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Presentation Secrets: Do What you Never Thought Possible With Your Presentations by Alexei Kapterev

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STORY

Everyone who studies public speaking sooner or later gets to Aristotle's Rhetoric. It is hardly a joyful read, so I'll just give you one concept from it. Aristotle says that there are three modes of persuasion: logos, pathos, and ethos. Logos is an appeal to the rational, pathos is an appeal to the emotional, and ethos is an appeal to the personality, which are the qualities of the speaker. That was in the 4th century B.C. Unfortunately, in the centuries that followed, scholars of rhetoric perfected logos and ethos and rejected pathos. You can see their attempts to appeal to pathos in the New Oxford American Dictionary, which gives the second definition for the word “rhetoric” as “language designed to have a persuasive or impressive effect on its audience, but often regarded as lacking in sincerity or meaningful content.” Well, pathetic.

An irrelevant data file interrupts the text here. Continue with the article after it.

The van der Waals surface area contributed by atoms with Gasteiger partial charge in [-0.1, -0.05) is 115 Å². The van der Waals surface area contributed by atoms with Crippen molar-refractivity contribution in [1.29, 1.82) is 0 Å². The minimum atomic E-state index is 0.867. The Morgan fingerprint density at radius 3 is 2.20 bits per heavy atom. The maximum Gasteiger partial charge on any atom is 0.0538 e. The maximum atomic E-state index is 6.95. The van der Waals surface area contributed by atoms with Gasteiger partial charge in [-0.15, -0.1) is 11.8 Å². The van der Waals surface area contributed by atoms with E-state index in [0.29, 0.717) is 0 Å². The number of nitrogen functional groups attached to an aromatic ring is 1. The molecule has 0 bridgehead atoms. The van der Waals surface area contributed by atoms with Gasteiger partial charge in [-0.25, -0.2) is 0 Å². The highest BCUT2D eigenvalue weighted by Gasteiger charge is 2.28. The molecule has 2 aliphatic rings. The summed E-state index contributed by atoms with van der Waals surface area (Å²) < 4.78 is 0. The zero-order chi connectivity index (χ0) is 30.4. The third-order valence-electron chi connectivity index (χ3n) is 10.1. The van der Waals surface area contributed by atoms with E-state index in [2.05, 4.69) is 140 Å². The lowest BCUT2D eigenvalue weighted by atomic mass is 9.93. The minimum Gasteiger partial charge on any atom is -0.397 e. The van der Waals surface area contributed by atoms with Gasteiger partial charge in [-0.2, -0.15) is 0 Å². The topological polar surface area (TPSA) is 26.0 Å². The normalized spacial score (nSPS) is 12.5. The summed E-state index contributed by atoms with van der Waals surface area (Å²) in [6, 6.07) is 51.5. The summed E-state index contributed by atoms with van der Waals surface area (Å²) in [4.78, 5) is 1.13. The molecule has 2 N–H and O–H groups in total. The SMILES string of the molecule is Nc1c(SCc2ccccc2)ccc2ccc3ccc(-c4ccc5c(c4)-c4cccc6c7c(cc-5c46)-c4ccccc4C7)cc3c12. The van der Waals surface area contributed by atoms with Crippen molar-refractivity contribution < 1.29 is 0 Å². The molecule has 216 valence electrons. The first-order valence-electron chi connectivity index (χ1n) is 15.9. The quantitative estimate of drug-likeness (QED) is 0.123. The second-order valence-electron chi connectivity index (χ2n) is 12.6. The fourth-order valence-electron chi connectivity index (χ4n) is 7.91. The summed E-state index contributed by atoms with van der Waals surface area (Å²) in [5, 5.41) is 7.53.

I think I know precisely what led to this. It seems that scholars of rhetoric deal with pathos because they think they have to, not because they truly want to. Public speakers always put themselves in opposition to poets. In their eyes they were decision makers and the seekers of truth, while poets were lowly entertainers. But canons of public speaking always included entertainment. Hence, the classical Roman docere, movere, delectare (educate, motivate, entertain), but only because the public demanded entertainment. Speakers would love to just inform and motivate, but, unfortunately, this isn't an option. So, they struggle with it, poor ...

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